Robert Pollin, economics and co-director of the Political Economy Research Institute, is interviewed about why federal stimulus funding and deficit spending are not creating inflation. He also says austerity now would weaken the already fragile economic recovery. (The Real News Network, 9/24/10)
M.V. Lee Badgett, economics and director of the Center for Public Policy and Administration, says same-sex couples suffer an even larger “marriage penalty” than heterosexual married couples. Congressional Republicans say if they gain control of Congress, they plan to get rid of the marriage penalty, but because they don’t support same-sex marriage it’s unlikely they would extend that effort to gay and lesbian married couples. (Keen News Service, 9/23/10)
Rick Wolff, UMass Amherst economics professor emeritus, discusses socialism on NPR’s All Things Considered. Wolff explains that socialism has changed significantly in the last 50 years. Socialists now believe that the government shouldn’t own everything and they advocate for employee-owned businesses that would function as a cooperative. “Groups of workers make the decisions: what to produce, how to produce, where to produce, and what to do with the profits that are generated.” Listen to the audio…
The upcoming elections will be decided in large part based on what voters think about economics. So Planet Money is looking into the economic thinking behind much of today’s politics.
We’re going to start today with socialism.
Now, with the notable exception of Vermont Senator Bernie Sanders, no major figure in American political life identifies as socialist. Certainly no serious contender for national office this November does.
But socialism has become a large part of the discussion, with many conservative activists arguing that the nation may be “on the road toward a more socialist agenda,” as Sarah Palin said this summer.
There is no evidence that President Obama or any leading Democrat is an avowed socialist. But we did think it would be worth digging a bit deeper into socialism and finding out what a socialist government in the U.S. might look like.
Right now, the governments of Spain, Portugal, Greece, are headed by socialists. In the recent past, the UK, France, Canada have all been led by socialists. Most countries have an active socialist party; socialism is just one more mainstream way of thinking — on talk shows, on political debates, in the papers.
I talked to Richard Wolff, a real life American socialist — a Marxist Socialist, even — who is professor emeritus of economics at University of Massachusetts.
He says that in the 1950s, the U.S. banned socialism from polite discourse.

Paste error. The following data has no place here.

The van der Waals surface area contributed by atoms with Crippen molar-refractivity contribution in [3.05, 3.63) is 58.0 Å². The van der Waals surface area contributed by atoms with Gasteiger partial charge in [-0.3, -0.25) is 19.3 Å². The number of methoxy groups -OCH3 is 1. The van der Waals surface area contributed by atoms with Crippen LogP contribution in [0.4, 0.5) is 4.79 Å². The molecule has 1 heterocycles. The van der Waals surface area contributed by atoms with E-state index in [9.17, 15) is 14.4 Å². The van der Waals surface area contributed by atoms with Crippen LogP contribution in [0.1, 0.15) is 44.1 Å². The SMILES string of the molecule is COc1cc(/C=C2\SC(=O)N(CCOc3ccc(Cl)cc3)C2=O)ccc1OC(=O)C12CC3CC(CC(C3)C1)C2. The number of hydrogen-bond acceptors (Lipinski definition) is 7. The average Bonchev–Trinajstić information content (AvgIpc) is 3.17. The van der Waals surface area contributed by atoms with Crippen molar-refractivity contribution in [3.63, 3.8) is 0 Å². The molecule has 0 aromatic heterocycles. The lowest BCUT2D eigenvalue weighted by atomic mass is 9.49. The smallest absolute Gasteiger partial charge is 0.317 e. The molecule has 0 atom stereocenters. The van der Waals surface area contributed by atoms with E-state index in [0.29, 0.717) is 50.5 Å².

“That meant we have now about two generations worth of people who never really engaged that topic,” he says. “It produces both an inability to understand what socialism [and] a gut level rejection and hostility to it.”
And, he says, it produces ignorance of what socialists think these days. Most Americans, he says, think that socialism died alongside the Soviet Union and the shift towards capitalism in China.
“They don’t know that, of course, the experience of Russia and China has also affected socialists,” Wolff says. “Over the past 50 years, socialism has changed, dramatically, in every way.”
For example, he says, socialists now say the government shouldn’t own everything. You can own your house, your car, even your own business.
But, he says, socialism is not capitalism.
Take how companies work. In capitalism, large companies are typically owned by shareholders, directed by a board, and run by a small number of managers.
Most workers simply work in exchange for a paycheck. Under socialism, many companies would be owned by the workers and would function as a cooperative.
“Groups of workers make the decisions: what to produce, how to produce, where to produce, and what to do with the profits that are generated,” Wolff says.
The Democrats’ health-care reform and stimulus spending came nowhere near the socialist vision, Wolff says.
A truly socialist government would instantly provide free health care to everyone and government jobs programs to employ every single out of work American — along with a host of other government programs that, these days, it’s hard to imagine the U.S. government being able to afford.
Strangely (or, maybe, not so strangely) Wolff says he loves it every time he hears the word socialism in the media, even if it’s out of the mouth of an angry and possibly poorly informed critic.
He says that for the first time in a long time, socialism is — sort of — back in the public discourse.
For more: See Wolff’s web site.
Jeannette Wicks-Lim ’05 PhD, Political Economy Research Institute, writes a column about the need for a green jobs program to provide employment and to counter pollution and reliance on fossil fuels. (Dollars & Sense, Sept./Oct. issue)
We Need a (Green) Jobs Program
Clean-energy investment would promote job growth for a wide swath of the U.S. workforce.
By Jeannette Wicks-Lim